CAPRI - Ferries arrive and depart every few minutes at Marina Grande, dropping sightseers at the harbor on the north side of this island. That's where I found Ernesto Staiano, 87, who spends most days prowling the waterfront to oversee his family's modest bus empire.
As a young man in the 1940s, Staiano had an eye for tourism, even under the worst of circumstances. While war raged in Europe, soldiers from the armies occupying Naples still found time for some sightseeing. "The Germans," he recalled, "would walk everywhere. They came and spent three or four days." After Naples was liberated late in 1943, it was the Americans' turn. "They were very organized and saw everything in one day," Staiano said.
One of those day-trippers was my father. As a Navy signalman, he saw the world from the decks of a destroyer minesweeper. The place that most captured his imagination was the island of Capri (pronounced KA-pree). He has been dead many years, but last Christmas, my mother and I discovered that among his few keepsakes from those days were his ferry ticket from Naples to Capri, and the stub of an entrance ticket to the Blue Grotto.
I'm not one for chasing ghosts, but as I crossed the Bay of Naples more than 60 years after my father, I wondered if Capri would work the same magic on me. Certainly the island has a history of enchantment. Its sirens may have failed to lure Odysseus onto the rocks, but Roman emperors proved more susceptible to Capri's charms. In 29 BC, Caesar Augustus traded the island of Ischia to the Greeks in exchange for Capri. His successor, Tiberius, ruled the empire from Capri for the last decade of his life, and Roman nobles kept villas here until the empire went bust in the seventh century. For 2,000 years, Capri has been a haven of the rich and powerful - and since the 19th century, of artists, trendsetters, and dreamers.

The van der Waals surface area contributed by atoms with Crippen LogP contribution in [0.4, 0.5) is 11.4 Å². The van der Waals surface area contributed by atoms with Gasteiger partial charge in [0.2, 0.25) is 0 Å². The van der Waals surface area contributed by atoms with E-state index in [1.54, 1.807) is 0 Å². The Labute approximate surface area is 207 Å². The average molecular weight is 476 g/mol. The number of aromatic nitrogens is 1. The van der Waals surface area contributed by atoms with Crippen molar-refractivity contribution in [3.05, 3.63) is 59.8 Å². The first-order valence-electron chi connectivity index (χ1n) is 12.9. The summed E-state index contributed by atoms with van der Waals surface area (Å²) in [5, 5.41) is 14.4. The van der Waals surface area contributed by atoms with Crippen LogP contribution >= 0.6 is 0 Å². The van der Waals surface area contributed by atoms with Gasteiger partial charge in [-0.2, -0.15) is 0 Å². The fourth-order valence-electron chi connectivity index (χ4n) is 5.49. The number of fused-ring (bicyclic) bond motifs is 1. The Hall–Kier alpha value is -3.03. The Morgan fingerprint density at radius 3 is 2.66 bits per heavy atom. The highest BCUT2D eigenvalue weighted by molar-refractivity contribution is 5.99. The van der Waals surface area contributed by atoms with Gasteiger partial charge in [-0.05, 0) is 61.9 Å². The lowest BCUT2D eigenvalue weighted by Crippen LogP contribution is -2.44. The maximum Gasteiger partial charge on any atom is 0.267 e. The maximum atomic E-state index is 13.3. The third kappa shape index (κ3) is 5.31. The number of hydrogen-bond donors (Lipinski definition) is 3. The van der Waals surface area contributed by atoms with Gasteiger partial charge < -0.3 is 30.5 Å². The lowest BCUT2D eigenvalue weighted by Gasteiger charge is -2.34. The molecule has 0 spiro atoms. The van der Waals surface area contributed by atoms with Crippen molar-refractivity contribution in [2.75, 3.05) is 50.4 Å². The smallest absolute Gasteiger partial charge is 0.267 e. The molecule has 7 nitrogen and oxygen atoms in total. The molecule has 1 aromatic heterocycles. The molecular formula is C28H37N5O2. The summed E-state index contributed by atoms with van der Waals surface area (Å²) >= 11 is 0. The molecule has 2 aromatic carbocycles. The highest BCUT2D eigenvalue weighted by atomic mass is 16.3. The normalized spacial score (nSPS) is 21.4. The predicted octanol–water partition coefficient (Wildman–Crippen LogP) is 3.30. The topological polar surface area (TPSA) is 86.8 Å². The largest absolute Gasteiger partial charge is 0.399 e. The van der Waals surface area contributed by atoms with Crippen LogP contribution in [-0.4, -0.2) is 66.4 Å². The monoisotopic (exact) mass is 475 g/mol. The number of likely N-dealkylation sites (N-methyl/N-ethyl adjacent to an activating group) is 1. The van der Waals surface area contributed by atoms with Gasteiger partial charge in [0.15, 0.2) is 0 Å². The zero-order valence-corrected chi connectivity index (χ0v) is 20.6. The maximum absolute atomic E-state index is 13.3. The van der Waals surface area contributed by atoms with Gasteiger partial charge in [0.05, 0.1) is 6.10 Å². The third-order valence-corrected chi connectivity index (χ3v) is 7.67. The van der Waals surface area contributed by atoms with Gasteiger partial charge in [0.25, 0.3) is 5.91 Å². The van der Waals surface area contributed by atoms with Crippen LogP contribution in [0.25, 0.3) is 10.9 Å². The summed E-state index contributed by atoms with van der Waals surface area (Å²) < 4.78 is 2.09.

The good thing about an island, of course, is that there are limits to growth. Capri covers only about four square miles, and inhabitable land is limited by the sharp volcanic mountain ridge that runs across the island, its peak separating the eastern and western lobes. There's a village on each side of the peak - Capri proper on the east, and higher Anacapri on the west.
The island has long been synonymous with fashion: Think Capri pants (designed in 1948 by Sonja de Lennart), handmade sandals, and jewelry fashioned from the orange-red Mediterranean coral. Florentine designer Emilio Pucci, who launched a haute couture salon on Capri in 1957, credited the island and its myriad of colors and patterns as inspiration for his designs.
Indeed, in both villages designer boutiques nestle along the narrow streets that radiate from central plazas like grout lines in a floor mosaic. As I strolled near the Piazzetta (the main square) in Capri, an American approached me for help: "My wife said to meet her next to Ferragamo. Do you know where that is? I'm as turned around as I'd be at the mall."
Fortunately there's a limit to designer labels, even in Italy. Other shops offer exquisite cameos (an art form here for the last 2,500 years) and coral; still others specialize in perfumes made from Capri flowers, or limoncello, liqueur made from Capri lemons. Guidebook writers often sneer at this commercialization, but it's nothing new. Even my father, a typically shopping-challenged American man of his generation, managed to bring home two beautiful coral necklaces.